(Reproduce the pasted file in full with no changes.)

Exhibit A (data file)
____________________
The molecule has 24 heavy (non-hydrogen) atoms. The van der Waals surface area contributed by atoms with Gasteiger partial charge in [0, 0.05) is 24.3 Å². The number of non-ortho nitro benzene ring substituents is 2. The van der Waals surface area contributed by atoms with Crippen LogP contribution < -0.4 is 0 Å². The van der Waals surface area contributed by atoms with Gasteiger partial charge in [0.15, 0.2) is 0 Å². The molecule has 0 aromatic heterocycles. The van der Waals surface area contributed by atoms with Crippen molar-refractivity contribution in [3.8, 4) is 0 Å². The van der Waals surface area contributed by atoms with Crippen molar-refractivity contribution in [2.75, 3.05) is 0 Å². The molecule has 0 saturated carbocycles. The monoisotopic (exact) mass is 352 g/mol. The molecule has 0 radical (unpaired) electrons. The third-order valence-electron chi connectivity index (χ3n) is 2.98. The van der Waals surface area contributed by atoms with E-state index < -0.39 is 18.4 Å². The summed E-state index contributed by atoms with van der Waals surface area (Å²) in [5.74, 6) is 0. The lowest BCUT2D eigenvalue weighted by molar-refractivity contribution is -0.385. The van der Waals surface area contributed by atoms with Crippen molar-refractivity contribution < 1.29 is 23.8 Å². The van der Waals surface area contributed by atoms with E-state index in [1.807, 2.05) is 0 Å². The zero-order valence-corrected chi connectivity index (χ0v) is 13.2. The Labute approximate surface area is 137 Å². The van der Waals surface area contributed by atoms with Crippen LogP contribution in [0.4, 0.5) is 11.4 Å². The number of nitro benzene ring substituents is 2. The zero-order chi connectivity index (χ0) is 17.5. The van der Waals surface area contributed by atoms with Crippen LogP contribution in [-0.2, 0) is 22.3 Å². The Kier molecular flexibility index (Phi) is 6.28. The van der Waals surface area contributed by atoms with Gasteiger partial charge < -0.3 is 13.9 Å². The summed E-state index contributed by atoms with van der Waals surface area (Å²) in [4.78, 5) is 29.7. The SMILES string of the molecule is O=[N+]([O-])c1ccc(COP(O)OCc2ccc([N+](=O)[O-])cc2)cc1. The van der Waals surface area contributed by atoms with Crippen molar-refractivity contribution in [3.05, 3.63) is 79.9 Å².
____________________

The molecule has 24 heavy (non-hydrogen) atoms. The van der Waals surface area contributed by atoms with Gasteiger partial charge in [0, 0.05) is 24.3 Å². The number of non-ortho nitro benzene ring substituents is 2. The van der Waals surface area contributed by atoms with Crippen LogP contribution < -0.4 is 0 Å². The van der Waals surface area contributed by atoms with Gasteiger partial charge in [0.15, 0.2) is 0 Å². The molecule has 0 aromatic heterocycles. The van der Waals surface area contributed by atoms with Crippen molar-refractivity contribution in [3.8, 4) is 0 Å². The van der Waals surface area contributed by atoms with Crippen molar-refractivity contribution in [2.75, 3.05) is 0 Å². The molecule has 0 saturated carbocycles. The monoisotopic (exact) mass is 352 g/mol. The molecule has 0 radical (unpaired) electrons. The third-order valence-electron chi connectivity index (χ3n) is 2.98. The van der Waals surface area contributed by atoms with E-state index < -0.39 is 18.4 Å². The summed E-state index contributed by atoms with van der Waals surface area (Å²) in [5.74, 6) is 0. The lowest BCUT2D eigenvalue weighted by molar-refractivity contribution is -0.385. The van der Waals surface area contributed by atoms with Crippen molar-refractivity contribution < 1.29 is 23.8 Å². The van der Waals surface area contributed by atoms with E-state index in [1.807, 2.05) is 0 Å². The zero-order valence-corrected chi connectivity index (χ0v) is 13.2. The Labute approximate surface area is 137 Å². The van der Waals surface area contributed by atoms with Crippen LogP contribution in [0.4, 0.5) is 11.4 Å². The number of nitro benzene ring substituents is 2. The zero-order chi connectivity index (χ0) is 17.5. The van der Waals surface area contributed by atoms with Crippen LogP contribution in [-0.2, 0) is 22.3 Å². The Kier molecular flexibility index (Phi) is 6.28. The van der Waals surface area contributed by atoms with Gasteiger partial charge < -0.3 is 13.9 Å². The summed E-state index contributed by atoms with van der Waals surface area (Å²) in [4.78, 5) is 29.7. The SMILES string of the molecule is O=[N+]([O-])c1ccc(COP(O)OCc2ccc([N+](=O)[O-])cc2)cc1. The van der Waals surface area contributed by atoms with Crippen molar-refractivity contribution in [3.05, 3.63) is 79.9 Å².